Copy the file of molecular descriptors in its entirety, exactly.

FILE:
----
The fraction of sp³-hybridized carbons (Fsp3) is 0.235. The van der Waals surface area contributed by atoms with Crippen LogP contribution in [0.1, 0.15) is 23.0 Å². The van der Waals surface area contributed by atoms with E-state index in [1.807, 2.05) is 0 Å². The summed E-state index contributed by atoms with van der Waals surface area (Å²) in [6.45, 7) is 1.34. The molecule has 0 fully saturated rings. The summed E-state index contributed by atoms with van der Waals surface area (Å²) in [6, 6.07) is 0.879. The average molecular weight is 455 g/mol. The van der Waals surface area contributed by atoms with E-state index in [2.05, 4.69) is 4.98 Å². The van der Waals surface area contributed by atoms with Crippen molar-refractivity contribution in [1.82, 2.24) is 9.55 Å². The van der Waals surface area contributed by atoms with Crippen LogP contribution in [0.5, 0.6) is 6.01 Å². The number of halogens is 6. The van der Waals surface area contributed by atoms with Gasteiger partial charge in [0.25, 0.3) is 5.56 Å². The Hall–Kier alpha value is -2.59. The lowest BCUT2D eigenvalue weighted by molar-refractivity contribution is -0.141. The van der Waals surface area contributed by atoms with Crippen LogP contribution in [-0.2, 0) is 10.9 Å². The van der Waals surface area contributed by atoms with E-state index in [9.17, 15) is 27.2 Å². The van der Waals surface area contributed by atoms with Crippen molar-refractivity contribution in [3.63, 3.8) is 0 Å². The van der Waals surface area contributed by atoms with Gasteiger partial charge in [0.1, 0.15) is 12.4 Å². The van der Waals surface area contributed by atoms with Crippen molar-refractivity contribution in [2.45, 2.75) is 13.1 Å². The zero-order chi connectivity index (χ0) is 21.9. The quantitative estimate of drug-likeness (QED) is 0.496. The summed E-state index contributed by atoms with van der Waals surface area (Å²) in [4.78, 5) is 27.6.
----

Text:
The fraction of sp³-hybridized carbons (Fsp3) is 0.235. The van der Waals surface area contributed by atoms with Crippen LogP contribution in [0.1, 0.15) is 23.0 Å². The van der Waals surface area contributed by atoms with E-state index in [1.807, 2.05) is 0 Å². The summed E-state index contributed by atoms with van der Waals surface area (Å²) in [6.45, 7) is 1.34. The molecule has 0 fully saturated rings. The summed E-state index contributed by atoms with van der Waals surface area (Å²) in [6, 6.07) is 0.879. The average molecular weight is 455 g/mol. The van der Waals surface area contributed by atoms with E-state index in [2.05, 4.69) is 4.98 Å². The van der Waals surface area contributed by atoms with Crippen molar-refractivity contribution in [1.82, 2.24) is 9.55 Å². The van der Waals surface area contributed by atoms with Crippen LogP contribution in [0.5, 0.6) is 6.01 Å². The number of halogens is 6. The van der Waals surface area contributed by atoms with Gasteiger partial charge in [0.25, 0.3) is 5.56 Å². The Hall–Kier alpha value is -2.59. The lowest BCUT2D eigenvalue weighted by molar-refractivity contribution is -0.141. The van der Waals surface area contributed by atoms with Crippen LogP contribution in [-0.2, 0) is 10.9 Å². The van der Waals surface area contributed by atoms with E-state index in [9.17, 15) is 27.2 Å². The van der Waals surface area contributed by atoms with Crippen molar-refractivity contribution in [3.63, 3.8) is 0 Å². The van der Waals surface area contributed by atoms with Gasteiger partial charge in [0.1, 0.15) is 12.4 Å². The van der Waals surface area contributed by atoms with Crippen molar-refractivity contribution in [2.45, 2.75) is 13.1 Å². The zero-order chi connectivity index (χ0) is 21.9. The quantitative estimate of drug-likeness (QED) is 0.496. The summed E-state index contributed by atoms with van der Waals surface area (Å²) in [4.78, 5) is 27.6.